NEW YORK, Oct. 29 - The US National Institutes of Health today officially announced a $100 million, 3-year international effort to build a complete haplotype map of the human genome.
Hap-map backers, most prominently the National Human Genome Research Institute's Francis Collins, say this effort to identify common patterns of SNPs will catapult research in complex genetic diseases and drug responses into a new and much more sophisticated era. By eliminating the need to scan whole segments of the genome for individual genetic variations, the map will provide a shortcut in the process of linking SNPs to disease.
But the hap map also has critics who charge that this large-scale project is a poor use of resources. Geneticists have not been able to prove that complex diseases are caused by common mutations, they point out, so the hap map may prove to be only marginally useful in clinical work. Some who are more hostile to the project assert the hap map is merely a cynical effort to keep federal research dollars flowing into the country's big sequencing centers.
Undoubtedly, it's an effort on a grand scale. The Whitehead Institute's David Altschuler, who was one of the first to hypothesize that SNPs could be found in recognizable patterns, has won one of the NHGRI's hap-map grants to define hap blocks over 24 percent of the human genome. The institute will develop 370,000 SNP-genotyping assays and perform roughly 71 million MALDI-TOF genotypes, according to the grant abstract.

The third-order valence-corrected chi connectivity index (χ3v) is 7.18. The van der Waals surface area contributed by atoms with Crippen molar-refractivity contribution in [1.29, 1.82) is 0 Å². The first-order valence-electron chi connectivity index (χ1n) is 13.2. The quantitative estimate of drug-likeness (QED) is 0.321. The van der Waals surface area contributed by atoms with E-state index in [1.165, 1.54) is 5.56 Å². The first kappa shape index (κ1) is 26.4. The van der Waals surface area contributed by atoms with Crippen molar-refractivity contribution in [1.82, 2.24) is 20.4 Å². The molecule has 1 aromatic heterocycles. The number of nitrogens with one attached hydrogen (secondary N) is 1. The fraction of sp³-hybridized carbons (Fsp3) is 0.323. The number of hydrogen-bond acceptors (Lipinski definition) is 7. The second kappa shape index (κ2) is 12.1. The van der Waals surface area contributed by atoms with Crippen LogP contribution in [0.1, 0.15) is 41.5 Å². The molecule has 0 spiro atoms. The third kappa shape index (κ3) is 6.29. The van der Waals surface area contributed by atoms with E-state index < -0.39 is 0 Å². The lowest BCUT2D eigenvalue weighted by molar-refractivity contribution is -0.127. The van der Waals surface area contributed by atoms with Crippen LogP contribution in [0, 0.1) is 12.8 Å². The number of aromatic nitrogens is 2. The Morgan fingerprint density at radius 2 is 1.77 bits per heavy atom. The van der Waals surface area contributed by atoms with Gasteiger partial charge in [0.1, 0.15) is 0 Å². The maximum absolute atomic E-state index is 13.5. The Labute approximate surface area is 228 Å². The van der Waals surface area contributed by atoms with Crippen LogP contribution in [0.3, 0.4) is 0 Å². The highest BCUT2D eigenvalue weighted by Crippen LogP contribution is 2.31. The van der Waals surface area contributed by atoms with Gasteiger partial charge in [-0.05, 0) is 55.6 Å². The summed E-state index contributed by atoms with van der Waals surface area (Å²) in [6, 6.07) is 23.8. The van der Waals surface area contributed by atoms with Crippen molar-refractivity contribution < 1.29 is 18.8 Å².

NHGRI also is funding Baylor to work with ParAllele Biosciences to map one-third of the genome with a multiplexed method capable of assaying up to 1,000 SNPs at one time; and Illumina has won an NHGRI hap grant to apply its bead-based array platform to large-scale genotyping. The company plans to generate about 74 million genotypes and develop assays for about 400,000 SNPs.
Human blood samples for the hap map will come from roughly 200 to 400 volunteers in Nigeria, Japan, China, and the United States. The Coriell Institute for Medical Research in Camden, NJ, will process and store the samples, which will be analyzed by the consortium's 15 members at universities, institutes, and private companies in the UK, Canada, the US, and China. All data will be public.
The projects' public funders include the Wellcome Trust; Genome Canada; Genome Quebec; the Chinese Academy of Sciences, in Beijing; the Japanese science ministry; and the US National Institutes of Health, which has already pledged $40 million. The SNP Consortium will coordinate private funding.
Click here for more information about the hap map.